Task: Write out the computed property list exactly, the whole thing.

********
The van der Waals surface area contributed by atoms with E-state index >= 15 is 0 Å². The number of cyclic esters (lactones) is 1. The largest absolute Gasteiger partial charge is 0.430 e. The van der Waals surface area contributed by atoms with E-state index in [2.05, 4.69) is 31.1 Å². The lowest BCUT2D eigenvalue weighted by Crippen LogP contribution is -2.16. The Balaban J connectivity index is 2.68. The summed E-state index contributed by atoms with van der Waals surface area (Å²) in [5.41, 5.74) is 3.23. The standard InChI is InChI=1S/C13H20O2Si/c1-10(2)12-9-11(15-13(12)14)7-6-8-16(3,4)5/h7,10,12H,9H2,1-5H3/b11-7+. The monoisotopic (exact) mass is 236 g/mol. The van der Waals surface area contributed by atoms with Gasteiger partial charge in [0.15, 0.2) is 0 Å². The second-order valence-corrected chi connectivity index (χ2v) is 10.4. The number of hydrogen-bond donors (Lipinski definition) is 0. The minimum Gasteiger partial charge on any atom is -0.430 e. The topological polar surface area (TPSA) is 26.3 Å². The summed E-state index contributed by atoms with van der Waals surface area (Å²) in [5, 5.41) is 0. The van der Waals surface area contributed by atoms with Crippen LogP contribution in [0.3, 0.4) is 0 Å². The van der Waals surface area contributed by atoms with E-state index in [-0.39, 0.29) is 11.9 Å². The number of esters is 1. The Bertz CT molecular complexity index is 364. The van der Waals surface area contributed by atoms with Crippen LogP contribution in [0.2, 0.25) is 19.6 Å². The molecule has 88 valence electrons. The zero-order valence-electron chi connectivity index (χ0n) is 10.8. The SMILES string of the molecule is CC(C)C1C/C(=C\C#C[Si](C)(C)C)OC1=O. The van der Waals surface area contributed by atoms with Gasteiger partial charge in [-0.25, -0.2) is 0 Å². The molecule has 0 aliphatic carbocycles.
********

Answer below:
The van der Waals surface area contributed by atoms with E-state index >= 15 is 0 Å². The number of cyclic esters (lactones) is 1. The largest absolute Gasteiger partial charge is 0.430 e. The van der Waals surface area contributed by atoms with E-state index in [2.05, 4.69) is 31.1 Å². The lowest BCUT2D eigenvalue weighted by Crippen LogP contribution is -2.16. The Balaban J connectivity index is 2.68. The summed E-state index contributed by atoms with van der Waals surface area (Å²) in [5.41, 5.74) is 3.23. The standard InChI is InChI=1S/C13H20O2Si/c1-10(2)12-9-11(15-13(12)14)7-6-8-16(3,4)5/h7,10,12H,9H2,1-5H3/b11-7+. The monoisotopic (exact) mass is 236 g/mol. The van der Waals surface area contributed by atoms with Gasteiger partial charge in [0.15, 0.2) is 0 Å². The second-order valence-corrected chi connectivity index (χ2v) is 10.4. The number of hydrogen-bond donors (Lipinski definition) is 0. The minimum Gasteiger partial charge on any atom is -0.430 e. The topological polar surface area (TPSA) is 26.3 Å². The summed E-state index contributed by atoms with van der Waals surface area (Å²) in [5, 5.41) is 0. The van der Waals surface area contributed by atoms with Crippen LogP contribution in [0.3, 0.4) is 0 Å². The van der Waals surface area contributed by atoms with E-state index in [-0.39, 0.29) is 11.9 Å². The number of esters is 1. The Bertz CT molecular complexity index is 364. The van der Waals surface area contributed by atoms with Crippen LogP contribution in [0.2, 0.25) is 19.6 Å². The molecule has 88 valence electrons. The zero-order valence-electron chi connectivity index (χ0n) is 10.8. The SMILES string of the molecule is CC(C)C1C/C(=C\C#C[Si](C)(C)C)OC1=O. The van der Waals surface area contributed by atoms with Gasteiger partial charge in [-0.25, -0.2) is 0 Å². The molecule has 0 aliphatic carbocycles.